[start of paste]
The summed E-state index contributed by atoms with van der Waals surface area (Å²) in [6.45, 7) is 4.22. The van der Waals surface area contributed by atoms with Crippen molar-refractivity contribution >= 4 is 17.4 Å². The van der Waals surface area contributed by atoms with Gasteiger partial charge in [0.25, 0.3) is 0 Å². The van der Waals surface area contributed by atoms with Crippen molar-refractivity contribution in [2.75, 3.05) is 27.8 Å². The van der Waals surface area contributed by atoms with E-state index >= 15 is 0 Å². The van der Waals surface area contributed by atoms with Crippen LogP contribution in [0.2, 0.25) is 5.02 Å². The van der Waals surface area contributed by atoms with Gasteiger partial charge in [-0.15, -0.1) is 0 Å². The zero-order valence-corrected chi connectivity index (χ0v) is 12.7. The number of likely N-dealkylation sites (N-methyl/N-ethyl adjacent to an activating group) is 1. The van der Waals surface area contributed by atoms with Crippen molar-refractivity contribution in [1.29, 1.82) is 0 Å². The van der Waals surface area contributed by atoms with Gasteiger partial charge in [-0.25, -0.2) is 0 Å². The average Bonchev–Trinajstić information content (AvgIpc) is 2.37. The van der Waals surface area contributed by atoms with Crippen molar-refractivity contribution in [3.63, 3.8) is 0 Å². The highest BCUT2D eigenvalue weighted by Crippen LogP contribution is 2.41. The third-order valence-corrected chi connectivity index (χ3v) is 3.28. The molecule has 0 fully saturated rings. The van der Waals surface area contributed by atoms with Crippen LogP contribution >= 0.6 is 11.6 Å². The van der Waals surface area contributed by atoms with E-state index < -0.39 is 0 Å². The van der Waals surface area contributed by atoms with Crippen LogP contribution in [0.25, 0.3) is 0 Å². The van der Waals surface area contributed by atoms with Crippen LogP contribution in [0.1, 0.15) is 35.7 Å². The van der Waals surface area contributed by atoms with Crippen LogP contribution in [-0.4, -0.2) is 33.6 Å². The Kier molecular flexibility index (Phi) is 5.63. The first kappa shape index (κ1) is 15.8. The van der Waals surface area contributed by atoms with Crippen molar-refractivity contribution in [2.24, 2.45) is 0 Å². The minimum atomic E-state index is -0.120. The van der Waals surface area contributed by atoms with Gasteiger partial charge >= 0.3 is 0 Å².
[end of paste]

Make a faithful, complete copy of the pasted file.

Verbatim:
The summed E-state index contributed by atoms with van der Waals surface area (Å²) in [6.45, 7) is 4.22. The van der Waals surface area contributed by atoms with Crippen molar-refractivity contribution >= 4 is 17.4 Å². The van der Waals surface area contributed by atoms with Gasteiger partial charge in [0.25, 0.3) is 0 Å². The van der Waals surface area contributed by atoms with Crippen molar-refractivity contribution in [2.75, 3.05) is 27.8 Å². The van der Waals surface area contributed by atoms with E-state index >= 15 is 0 Å². The van der Waals surface area contributed by atoms with Crippen LogP contribution in [0.2, 0.25) is 5.02 Å². The van der Waals surface area contributed by atoms with Gasteiger partial charge in [-0.15, -0.1) is 0 Å². The zero-order valence-corrected chi connectivity index (χ0v) is 12.7. The number of likely N-dealkylation sites (N-methyl/N-ethyl adjacent to an activating group) is 1. The van der Waals surface area contributed by atoms with Crippen molar-refractivity contribution in [1.29, 1.82) is 0 Å². The van der Waals surface area contributed by atoms with Gasteiger partial charge in [-0.25, -0.2) is 0 Å². The average Bonchev–Trinajstić information content (AvgIpc) is 2.37. The van der Waals surface area contributed by atoms with Crippen molar-refractivity contribution in [3.63, 3.8) is 0 Å². The highest BCUT2D eigenvalue weighted by Crippen LogP contribution is 2.41. The third-order valence-corrected chi connectivity index (χ3v) is 3.28. The molecule has 0 fully saturated rings. The van der Waals surface area contributed by atoms with Crippen LogP contribution >= 0.6 is 11.6 Å². The van der Waals surface area contributed by atoms with E-state index < -0.39 is 0 Å². The van der Waals surface area contributed by atoms with Crippen LogP contribution in [0.25, 0.3) is 0 Å². The van der Waals surface area contributed by atoms with Crippen LogP contribution in [0.1, 0.15) is 35.7 Å². The van der Waals surface area contributed by atoms with Crippen LogP contribution in [-0.4, -0.2) is 33.6 Å². The Kier molecular flexibility index (Phi) is 5.63. The first kappa shape index (κ1) is 15.8. The van der Waals surface area contributed by atoms with Crippen molar-refractivity contribution in [2.24, 2.45) is 0 Å². The minimum atomic E-state index is -0.120. The van der Waals surface area contributed by atoms with Gasteiger partial charge >= 0.3 is 0 Å².